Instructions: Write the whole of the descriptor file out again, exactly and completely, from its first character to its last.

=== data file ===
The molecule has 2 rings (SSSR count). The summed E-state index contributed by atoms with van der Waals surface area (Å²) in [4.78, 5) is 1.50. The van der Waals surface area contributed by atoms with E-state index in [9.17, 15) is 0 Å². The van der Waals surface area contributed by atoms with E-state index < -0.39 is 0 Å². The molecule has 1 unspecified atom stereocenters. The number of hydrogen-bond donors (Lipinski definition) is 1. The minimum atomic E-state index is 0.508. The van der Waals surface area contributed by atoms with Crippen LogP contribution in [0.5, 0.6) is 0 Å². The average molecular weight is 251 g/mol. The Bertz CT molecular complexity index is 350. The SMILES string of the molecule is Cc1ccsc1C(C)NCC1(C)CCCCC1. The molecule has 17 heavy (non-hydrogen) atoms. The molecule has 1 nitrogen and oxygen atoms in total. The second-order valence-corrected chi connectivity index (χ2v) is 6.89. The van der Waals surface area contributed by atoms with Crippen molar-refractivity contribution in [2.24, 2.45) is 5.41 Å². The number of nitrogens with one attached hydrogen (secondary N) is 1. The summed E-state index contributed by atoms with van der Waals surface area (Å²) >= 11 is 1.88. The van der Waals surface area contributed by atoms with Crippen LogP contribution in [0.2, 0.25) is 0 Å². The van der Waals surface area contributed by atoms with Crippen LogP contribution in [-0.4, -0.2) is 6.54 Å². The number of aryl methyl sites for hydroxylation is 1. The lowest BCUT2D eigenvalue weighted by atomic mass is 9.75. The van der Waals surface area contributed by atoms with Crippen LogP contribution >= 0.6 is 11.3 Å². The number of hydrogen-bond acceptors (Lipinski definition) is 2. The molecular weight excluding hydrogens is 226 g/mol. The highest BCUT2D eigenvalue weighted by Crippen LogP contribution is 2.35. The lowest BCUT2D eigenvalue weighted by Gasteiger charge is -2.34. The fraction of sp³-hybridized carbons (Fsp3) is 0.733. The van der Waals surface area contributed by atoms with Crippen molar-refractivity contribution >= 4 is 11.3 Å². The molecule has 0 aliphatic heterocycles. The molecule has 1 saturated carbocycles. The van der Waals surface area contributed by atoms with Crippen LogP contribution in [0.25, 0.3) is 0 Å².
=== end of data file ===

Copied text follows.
The molecule has 2 rings (SSSR count). The summed E-state index contributed by atoms with van der Waals surface area (Å²) in [4.78, 5) is 1.50. The van der Waals surface area contributed by atoms with E-state index in [9.17, 15) is 0 Å². The van der Waals surface area contributed by atoms with E-state index < -0.39 is 0 Å². The molecule has 1 unspecified atom stereocenters. The number of hydrogen-bond donors (Lipinski definition) is 1. The minimum atomic E-state index is 0.508. The van der Waals surface area contributed by atoms with Crippen LogP contribution in [0.5, 0.6) is 0 Å². The average molecular weight is 251 g/mol. The Bertz CT molecular complexity index is 350. The SMILES string of the molecule is Cc1ccsc1C(C)NCC1(C)CCCCC1. The molecule has 17 heavy (non-hydrogen) atoms. The molecule has 1 nitrogen and oxygen atoms in total. The second-order valence-corrected chi connectivity index (χ2v) is 6.89. The van der Waals surface area contributed by atoms with Crippen molar-refractivity contribution in [2.24, 2.45) is 5.41 Å². The number of nitrogens with one attached hydrogen (secondary N) is 1. The summed E-state index contributed by atoms with van der Waals surface area (Å²) >= 11 is 1.88. The van der Waals surface area contributed by atoms with Crippen LogP contribution in [0.2, 0.25) is 0 Å². The van der Waals surface area contributed by atoms with Crippen LogP contribution in [-0.4, -0.2) is 6.54 Å². The number of aryl methyl sites for hydroxylation is 1. The lowest BCUT2D eigenvalue weighted by atomic mass is 9.75. The van der Waals surface area contributed by atoms with Crippen LogP contribution >= 0.6 is 11.3 Å². The number of hydrogen-bond acceptors (Lipinski definition) is 2. The molecular weight excluding hydrogens is 226 g/mol. The highest BCUT2D eigenvalue weighted by Crippen LogP contribution is 2.35. The lowest BCUT2D eigenvalue weighted by Gasteiger charge is -2.34. The fraction of sp³-hybridized carbons (Fsp3) is 0.733. The van der Waals surface area contributed by atoms with Crippen molar-refractivity contribution >= 4 is 11.3 Å². The molecule has 0 aliphatic heterocycles. The molecule has 1 saturated carbocycles. The van der Waals surface area contributed by atoms with Crippen LogP contribution in [0.25, 0.3) is 0 Å².